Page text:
The basic thesis of gestalt theory might be formulated thus: there are contexts in which what is happening in the whole cannot be deduced from the characteristics of the separate pieces, but conversely; what happens to a part of the whole is, in clearcut cases, determined by the laws of the inner structure of its whole.
Lecture at the Kantgesellschaft (Kant Society), Berlin (17 Dec 1924), 'άber Gestalttheorie', as taken down in shorthand. Translated by N. Nairn-Allison in Social Research (1944), 11, 84.
Science quotes on:  |  Basic (52)  |  Case (64)  |  Characteristic (66)  |  Clear-Cut (7)  |  Context (17)  |  Conversely (2)  |  Deduce (8)  |  Determine (45)  |  Gestalt (3)  |  Happen (63)  |  Inner (27)  |  Law (418)  |  Part (146)  |  Piece (32)  |  Separate (46)  |  Structure (191)  |  Theory (582)  |  Thesis (10)  |  Whole (122)

The mathematically formulated laws of quantum theory show clearly that our ordinary intuitive concepts cannot be unambiguously applied to the smallest particles. All the words or concepts we use to describe ordinary physical objects, such as position, velocity, color, size, and so on, become indefinite and problematic if we try to use them of elementary particles.
In Across the Frontiers (1974), 114.
Science quotes on:  |  Apply (38)  |  Become (100)  |  Color (78)  |  Concept (102)  |  Describe (38)  |  Elementary (30)  |  Indefinite (7)  |  Intuitive (7)  |  Law (418)  |  Mathematics (587)  |  Object (110)  |  Particle (90)  |  Physical (94)  |  Position (54)  |  Quantum Theory (55)  |  Size (47)  |  Small (97)  |  Unambiguously (2)  |  Velocity (14)  |  Word (221)

The question of the origin of the hypothesis belongs to a domain in which no very general rules can be given; experiment, analogy and constructive intuition play their part here. But once the correct hypothesis is formulated, the principle of mathematical induction is often sufficient to provide the proof.
As co-author with Herbert Robbins, in What Is Mathematics?: An Elementary Approach to Ideas and Methods (1941, 1996), 15.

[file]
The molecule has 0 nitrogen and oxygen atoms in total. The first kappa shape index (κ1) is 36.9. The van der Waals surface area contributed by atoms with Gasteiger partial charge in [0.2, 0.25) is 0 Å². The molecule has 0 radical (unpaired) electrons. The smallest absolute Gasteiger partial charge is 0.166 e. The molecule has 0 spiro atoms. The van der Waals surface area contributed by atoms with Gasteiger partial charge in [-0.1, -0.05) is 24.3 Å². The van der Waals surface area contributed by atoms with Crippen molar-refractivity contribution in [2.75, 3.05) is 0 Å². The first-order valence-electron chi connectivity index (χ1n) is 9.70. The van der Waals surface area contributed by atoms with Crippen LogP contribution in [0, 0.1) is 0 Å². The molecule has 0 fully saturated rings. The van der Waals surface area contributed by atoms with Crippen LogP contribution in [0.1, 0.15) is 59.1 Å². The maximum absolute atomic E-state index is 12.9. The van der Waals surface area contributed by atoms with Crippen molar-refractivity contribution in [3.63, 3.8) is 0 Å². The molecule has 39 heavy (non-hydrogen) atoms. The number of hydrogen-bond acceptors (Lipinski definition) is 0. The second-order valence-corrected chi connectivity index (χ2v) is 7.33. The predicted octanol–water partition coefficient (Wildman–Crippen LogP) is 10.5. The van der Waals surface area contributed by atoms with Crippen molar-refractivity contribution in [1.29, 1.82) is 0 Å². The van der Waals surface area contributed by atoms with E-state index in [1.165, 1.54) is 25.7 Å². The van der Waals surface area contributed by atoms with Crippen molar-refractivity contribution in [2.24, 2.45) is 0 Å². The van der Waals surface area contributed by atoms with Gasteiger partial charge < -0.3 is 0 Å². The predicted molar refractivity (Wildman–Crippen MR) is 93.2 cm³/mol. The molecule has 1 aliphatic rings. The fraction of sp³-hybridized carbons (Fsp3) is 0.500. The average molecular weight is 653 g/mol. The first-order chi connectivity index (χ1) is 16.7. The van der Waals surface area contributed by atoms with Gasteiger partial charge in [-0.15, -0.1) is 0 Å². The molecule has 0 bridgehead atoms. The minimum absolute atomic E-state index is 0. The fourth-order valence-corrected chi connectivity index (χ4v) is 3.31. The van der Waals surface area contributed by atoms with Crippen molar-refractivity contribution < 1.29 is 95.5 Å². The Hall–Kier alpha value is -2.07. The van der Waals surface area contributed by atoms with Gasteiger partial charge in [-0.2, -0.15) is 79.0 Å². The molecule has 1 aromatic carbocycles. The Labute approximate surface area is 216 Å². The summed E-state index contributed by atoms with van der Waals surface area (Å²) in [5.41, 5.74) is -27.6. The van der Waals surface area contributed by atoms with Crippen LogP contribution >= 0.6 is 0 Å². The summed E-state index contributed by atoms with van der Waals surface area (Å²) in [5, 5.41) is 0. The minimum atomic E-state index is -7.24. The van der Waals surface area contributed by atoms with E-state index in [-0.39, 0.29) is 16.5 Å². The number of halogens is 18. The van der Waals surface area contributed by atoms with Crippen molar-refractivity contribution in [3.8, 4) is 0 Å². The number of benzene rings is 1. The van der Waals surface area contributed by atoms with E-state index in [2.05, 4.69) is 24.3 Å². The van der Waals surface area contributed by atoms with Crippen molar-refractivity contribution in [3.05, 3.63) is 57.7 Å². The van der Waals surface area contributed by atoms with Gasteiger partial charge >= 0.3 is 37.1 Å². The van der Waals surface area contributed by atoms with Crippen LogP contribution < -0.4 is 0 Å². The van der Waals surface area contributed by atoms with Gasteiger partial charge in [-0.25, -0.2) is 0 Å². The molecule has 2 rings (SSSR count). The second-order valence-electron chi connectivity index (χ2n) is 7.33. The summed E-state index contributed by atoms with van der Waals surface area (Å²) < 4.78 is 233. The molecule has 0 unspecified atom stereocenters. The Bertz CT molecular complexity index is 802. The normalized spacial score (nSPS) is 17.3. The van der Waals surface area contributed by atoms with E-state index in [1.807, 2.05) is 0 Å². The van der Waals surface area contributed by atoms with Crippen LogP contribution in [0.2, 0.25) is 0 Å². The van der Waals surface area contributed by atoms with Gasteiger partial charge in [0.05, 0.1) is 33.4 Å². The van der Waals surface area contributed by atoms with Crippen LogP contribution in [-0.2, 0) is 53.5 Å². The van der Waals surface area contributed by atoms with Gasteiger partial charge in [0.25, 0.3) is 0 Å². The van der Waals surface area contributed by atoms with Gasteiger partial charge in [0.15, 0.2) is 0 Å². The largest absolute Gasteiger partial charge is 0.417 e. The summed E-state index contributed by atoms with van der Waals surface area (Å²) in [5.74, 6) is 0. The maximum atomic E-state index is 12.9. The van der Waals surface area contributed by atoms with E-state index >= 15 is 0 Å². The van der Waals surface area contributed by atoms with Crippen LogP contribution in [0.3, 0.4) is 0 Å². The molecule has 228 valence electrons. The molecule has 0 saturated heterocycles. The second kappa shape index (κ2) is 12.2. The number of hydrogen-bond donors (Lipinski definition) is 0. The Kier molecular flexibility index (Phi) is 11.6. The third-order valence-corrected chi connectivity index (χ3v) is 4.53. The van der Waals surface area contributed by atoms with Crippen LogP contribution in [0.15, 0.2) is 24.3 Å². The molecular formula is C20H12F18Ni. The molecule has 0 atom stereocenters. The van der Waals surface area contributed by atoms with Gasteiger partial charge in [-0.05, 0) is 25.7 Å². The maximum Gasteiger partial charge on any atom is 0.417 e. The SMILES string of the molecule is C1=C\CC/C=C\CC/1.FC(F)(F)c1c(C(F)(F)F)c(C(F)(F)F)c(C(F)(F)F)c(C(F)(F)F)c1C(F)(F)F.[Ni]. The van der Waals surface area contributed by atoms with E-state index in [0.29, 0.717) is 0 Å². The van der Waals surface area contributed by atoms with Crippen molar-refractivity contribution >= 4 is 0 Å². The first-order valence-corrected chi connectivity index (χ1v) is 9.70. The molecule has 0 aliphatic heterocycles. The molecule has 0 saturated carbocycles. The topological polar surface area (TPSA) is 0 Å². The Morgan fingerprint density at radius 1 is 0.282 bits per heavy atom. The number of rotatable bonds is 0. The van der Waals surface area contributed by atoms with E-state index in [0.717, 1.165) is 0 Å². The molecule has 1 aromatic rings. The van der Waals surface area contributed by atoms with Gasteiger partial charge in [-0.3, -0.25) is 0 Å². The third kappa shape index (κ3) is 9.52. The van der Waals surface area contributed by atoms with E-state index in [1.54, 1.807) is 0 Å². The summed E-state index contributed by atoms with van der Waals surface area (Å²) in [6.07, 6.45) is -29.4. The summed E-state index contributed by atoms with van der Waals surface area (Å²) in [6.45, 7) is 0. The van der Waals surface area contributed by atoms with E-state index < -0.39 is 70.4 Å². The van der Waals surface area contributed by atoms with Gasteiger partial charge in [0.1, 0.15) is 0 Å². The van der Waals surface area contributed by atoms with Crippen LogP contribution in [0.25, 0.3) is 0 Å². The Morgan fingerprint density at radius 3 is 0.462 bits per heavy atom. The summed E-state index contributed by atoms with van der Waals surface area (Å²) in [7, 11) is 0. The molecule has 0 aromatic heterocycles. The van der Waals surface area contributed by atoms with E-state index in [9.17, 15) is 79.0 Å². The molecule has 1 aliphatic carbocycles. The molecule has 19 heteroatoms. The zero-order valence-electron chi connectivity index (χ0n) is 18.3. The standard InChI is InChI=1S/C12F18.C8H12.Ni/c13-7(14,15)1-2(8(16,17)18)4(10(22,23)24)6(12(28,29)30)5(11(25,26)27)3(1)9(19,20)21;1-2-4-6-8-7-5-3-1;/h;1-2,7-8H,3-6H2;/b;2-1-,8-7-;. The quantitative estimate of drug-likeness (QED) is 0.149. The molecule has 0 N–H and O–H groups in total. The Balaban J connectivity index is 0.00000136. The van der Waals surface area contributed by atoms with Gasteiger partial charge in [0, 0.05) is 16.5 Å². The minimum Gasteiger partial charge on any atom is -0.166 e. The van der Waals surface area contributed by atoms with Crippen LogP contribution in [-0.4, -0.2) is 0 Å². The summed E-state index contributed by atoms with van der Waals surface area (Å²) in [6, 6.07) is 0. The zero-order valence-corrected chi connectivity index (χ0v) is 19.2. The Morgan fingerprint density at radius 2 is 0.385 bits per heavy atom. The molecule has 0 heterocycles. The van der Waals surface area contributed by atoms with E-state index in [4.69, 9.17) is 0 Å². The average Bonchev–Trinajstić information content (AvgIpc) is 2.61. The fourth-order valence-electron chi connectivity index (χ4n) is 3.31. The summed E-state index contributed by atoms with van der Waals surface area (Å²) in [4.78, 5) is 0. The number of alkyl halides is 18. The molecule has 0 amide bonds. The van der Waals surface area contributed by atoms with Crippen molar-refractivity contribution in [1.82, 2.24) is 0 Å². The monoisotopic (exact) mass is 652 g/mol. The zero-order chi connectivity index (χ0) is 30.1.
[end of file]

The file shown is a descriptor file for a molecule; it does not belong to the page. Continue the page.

Science quotes on:  |  Analogy (46)  |  Constructive (3)  |  Correct (53)  |  Experiment (543)  |  General (92)  |  Hypothesis (227)  |  Induction (45)  |  Intuition (39)  |  Mathematics (587)  |  Origin (77)  |  Principle (228)  |  Proof (192)  |  Provide (48)  |  Question (315)  |  Rule (135)  |  Sufficient (24)

We have enslaved the rest of the animal creation, and have treated our distant cousins in fur and feathers so badly that beyond doubt, if they were able to formulate a religion, they would depict the Devil in human form.
Dean Inge
From Romanes Lecture (27 May 1920), 'The Idea of Progress', collected in Outspoken Essays: Second Series (1922), 167.
Science quotes on:  |  Animal Kingdom (9)  |  Cousin (3)  |  Depict (3)  |  Devil (18)  |  Enslave (2)  |  Feather (10)  |  Form (210)  |  Fur (6)  |  Human (445)  |  Religion (210)

We have gone a long way towards solving a problem when we are able to formulate it.
In Le Phιnomθne Humain (1955) as translated by Bernard Wall in 'The Expansion of Life',The Phenomenon of Man (1959, 2008), 115.
Science quotes on:  |  Problem (362)  |  Solution (168)


Carl Sagan Thumbnail In science it often happens that scientists say, 'You know that's a really good argument; my position is mistaken,' and then they would actually change their minds and you never hear that old view from them again. They really do it. It doesn't happen as often as it should, because scientists are human and change is sometimes painful. But it happens every day. I cannot recall the last time something like that happened in politics or religion. (1987) -- Carl Sagan